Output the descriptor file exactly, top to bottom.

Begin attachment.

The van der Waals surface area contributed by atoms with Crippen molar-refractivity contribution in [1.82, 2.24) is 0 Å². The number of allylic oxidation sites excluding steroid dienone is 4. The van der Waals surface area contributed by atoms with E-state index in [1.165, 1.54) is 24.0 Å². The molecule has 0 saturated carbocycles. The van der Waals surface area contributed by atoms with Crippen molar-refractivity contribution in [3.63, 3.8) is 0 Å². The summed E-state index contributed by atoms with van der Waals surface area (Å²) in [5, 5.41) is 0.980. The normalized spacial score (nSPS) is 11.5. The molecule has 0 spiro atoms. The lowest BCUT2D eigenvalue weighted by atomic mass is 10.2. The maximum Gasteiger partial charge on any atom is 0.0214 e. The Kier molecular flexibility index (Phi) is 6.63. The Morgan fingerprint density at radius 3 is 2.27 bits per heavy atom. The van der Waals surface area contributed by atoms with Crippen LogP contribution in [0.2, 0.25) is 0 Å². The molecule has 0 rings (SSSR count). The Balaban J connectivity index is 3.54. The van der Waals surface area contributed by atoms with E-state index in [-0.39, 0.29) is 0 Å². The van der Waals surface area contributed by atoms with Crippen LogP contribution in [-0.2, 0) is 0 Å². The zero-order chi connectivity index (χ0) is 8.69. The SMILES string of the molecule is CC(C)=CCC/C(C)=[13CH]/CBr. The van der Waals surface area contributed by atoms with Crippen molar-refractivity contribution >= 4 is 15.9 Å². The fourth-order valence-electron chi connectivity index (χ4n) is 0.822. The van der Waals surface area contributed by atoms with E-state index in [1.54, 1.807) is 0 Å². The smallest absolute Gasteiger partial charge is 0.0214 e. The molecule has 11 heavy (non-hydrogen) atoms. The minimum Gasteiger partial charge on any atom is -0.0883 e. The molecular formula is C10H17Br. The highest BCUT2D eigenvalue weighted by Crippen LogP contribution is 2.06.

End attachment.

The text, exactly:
The van der Waals surface area contributed by atoms with Crippen molar-refractivity contribution in [1.82, 2.24) is 0 Å². The number of allylic oxidation sites excluding steroid dienone is 4. The van der Waals surface area contributed by atoms with E-state index in [1.165, 1.54) is 24.0 Å². The molecule has 0 saturated carbocycles. The van der Waals surface area contributed by atoms with Crippen molar-refractivity contribution in [3.63, 3.8) is 0 Å². The summed E-state index contributed by atoms with van der Waals surface area (Å²) in [5, 5.41) is 0.980. The normalized spacial score (nSPS) is 11.5. The molecule has 0 spiro atoms. The lowest BCUT2D eigenvalue weighted by atomic mass is 10.2. The maximum Gasteiger partial charge on any atom is 0.0214 e. The Kier molecular flexibility index (Phi) is 6.63. The Morgan fingerprint density at radius 3 is 2.27 bits per heavy atom. The van der Waals surface area contributed by atoms with Crippen LogP contribution in [0.2, 0.25) is 0 Å². The molecule has 0 rings (SSSR count). The Balaban J connectivity index is 3.54. The van der Waals surface area contributed by atoms with E-state index in [-0.39, 0.29) is 0 Å². The van der Waals surface area contributed by atoms with Crippen LogP contribution in [-0.2, 0) is 0 Å². The zero-order chi connectivity index (χ0) is 8.69. The SMILES string of the molecule is CC(C)=CCC/C(C)=[13CH]/CBr. The van der Waals surface area contributed by atoms with Crippen molar-refractivity contribution >= 4 is 15.9 Å². The fourth-order valence-electron chi connectivity index (χ4n) is 0.822. The van der Waals surface area contributed by atoms with E-state index in [1.54, 1.807) is 0 Å². The smallest absolute Gasteiger partial charge is 0.0214 e. The molecule has 11 heavy (non-hydrogen) atoms. The minimum Gasteiger partial charge on any atom is -0.0883 e. The molecular formula is C10H17Br. The highest BCUT2D eigenvalue weighted by Crippen LogP contribution is 2.06.